French bread

I balanced a bit our bread needs per week and I realized that with latest visits, we need more than what I was usually baking every weekend. It was the time then to make 2 breads in the same time and this one, with yeast, was one of them.
I also realized that in the last weeks I have produced more sourdough to be discarded than normal so I needed a recipe to through it in. That would not be the raising agent as yeast works much faster than sourdough but would add a bit of sour country flavor to the bread.
The next days I saw that the bread was getting dry much faster than I was used when I was baking only with sourdough. The taste of this bread is excellent, however it losts its moisture quite quickly comparing to the sourdough ones.

On the other side, again a dough that was a pleasure to work with and a pleasure to see it raising so fast.

  • 1000g bread flour (10% proteins)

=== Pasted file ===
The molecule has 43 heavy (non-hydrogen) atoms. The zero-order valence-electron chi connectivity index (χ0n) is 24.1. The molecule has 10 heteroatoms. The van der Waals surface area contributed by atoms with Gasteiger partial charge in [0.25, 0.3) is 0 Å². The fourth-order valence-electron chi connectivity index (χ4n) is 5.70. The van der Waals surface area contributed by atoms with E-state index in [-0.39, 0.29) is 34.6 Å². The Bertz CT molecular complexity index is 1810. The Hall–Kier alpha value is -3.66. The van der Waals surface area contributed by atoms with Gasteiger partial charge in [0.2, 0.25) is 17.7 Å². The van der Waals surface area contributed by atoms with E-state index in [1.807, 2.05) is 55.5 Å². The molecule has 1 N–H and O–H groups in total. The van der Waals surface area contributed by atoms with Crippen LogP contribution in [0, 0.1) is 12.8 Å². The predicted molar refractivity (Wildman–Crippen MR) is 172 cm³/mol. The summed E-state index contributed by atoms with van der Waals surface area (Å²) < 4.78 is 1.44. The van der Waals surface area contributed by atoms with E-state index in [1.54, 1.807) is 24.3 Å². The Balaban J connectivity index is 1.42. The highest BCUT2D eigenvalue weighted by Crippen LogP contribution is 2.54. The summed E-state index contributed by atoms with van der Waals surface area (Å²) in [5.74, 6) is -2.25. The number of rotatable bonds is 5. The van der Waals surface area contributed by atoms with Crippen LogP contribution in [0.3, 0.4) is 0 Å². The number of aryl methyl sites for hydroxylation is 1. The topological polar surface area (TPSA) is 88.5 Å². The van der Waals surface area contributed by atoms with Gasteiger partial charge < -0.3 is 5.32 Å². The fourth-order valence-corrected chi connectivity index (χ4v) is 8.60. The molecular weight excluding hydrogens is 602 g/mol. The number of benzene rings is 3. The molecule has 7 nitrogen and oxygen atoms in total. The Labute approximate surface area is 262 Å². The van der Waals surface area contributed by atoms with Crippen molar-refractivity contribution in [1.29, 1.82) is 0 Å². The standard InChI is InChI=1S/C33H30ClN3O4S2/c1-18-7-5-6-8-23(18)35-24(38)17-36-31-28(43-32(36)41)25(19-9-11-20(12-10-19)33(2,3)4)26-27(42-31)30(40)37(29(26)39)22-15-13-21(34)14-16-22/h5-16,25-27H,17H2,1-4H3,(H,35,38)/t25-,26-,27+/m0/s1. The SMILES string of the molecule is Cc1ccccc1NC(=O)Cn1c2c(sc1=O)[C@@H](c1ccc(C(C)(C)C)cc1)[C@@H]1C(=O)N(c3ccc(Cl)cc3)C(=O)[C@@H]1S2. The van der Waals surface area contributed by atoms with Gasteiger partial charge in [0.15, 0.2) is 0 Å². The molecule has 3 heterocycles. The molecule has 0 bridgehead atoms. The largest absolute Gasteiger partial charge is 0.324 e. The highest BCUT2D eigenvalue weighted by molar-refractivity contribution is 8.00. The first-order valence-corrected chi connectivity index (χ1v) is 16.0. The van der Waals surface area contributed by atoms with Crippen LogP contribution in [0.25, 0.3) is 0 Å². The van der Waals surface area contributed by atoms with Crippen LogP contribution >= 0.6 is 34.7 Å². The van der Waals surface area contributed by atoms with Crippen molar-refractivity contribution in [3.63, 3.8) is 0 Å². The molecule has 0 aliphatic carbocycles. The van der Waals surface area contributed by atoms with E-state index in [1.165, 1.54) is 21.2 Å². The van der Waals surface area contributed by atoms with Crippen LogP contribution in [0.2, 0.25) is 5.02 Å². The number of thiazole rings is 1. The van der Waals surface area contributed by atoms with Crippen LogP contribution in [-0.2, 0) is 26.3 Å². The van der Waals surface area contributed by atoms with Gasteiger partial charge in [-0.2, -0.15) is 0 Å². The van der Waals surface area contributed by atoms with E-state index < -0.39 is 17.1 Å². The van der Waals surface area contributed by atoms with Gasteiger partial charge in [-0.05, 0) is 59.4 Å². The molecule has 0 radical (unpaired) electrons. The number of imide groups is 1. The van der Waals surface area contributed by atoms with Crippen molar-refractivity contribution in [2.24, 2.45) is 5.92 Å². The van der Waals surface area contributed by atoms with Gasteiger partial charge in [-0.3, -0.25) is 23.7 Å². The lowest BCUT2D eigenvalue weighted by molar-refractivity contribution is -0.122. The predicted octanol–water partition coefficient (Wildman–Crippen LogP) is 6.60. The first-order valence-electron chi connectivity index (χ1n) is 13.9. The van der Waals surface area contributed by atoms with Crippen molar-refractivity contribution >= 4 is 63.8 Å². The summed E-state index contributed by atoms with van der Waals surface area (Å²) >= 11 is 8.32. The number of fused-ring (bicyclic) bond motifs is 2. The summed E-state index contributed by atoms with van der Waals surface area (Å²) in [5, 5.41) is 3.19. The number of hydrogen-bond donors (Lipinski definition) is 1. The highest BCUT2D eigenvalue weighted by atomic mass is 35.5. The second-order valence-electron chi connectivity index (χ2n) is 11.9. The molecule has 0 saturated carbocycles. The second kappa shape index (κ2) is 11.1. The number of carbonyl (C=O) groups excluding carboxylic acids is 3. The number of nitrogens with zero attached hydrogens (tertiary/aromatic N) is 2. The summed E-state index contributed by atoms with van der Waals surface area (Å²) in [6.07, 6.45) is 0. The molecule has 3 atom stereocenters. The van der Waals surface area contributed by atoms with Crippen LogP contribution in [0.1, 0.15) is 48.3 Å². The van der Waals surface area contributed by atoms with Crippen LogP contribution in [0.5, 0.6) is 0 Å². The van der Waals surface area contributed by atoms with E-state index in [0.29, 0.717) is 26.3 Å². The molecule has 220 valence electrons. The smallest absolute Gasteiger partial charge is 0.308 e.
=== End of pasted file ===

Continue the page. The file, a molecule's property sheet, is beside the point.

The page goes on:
• 700g water (at room temperature)
  • 13g fresh yeast
  • 18g salt
  • 150g discarded sourdough (optional)

Directions and my schedule:
  1. 11:20 AM mix the flour with water and let it stand for minimum 20 minutes.
  2. 12:10 add salt and yeast and mix/knead for 15 minutes on the second speed of a stand mixer.
  3. 12:25 do the bulk fermentation for 3h at room temperature ~ 23ºC (it can be longer if the temperature in the room is lower). Do also 2 stretch and folds at 45 min interval. I did this at 13:15 and 14:40.
  4. 15:15 take the dough out of the bowl and shape 3 oblong loaves. Put the shaped dough in floured bannetons and cover them with a towel.
  5. 15:30 start the final fermentation for 1h.
  6. 15:50 turn on the oven at 260ºC to preheat the baking stone and a pan with lava stones under it. 
  7. 16:35 Slide loaves into the oven on the hot baking stone. Pour 150ml of water on the lava stones under to create steam.
  8. Bake for 15 minutes at 260ºC and then reduce at 230ºC and continue to bake for 30 minutes. The bread is ready at 17:20.

This recipe was adapted from Bread: A Baker's Book of Techniques and Recipes - Jeffrey Hamelman, page 276.


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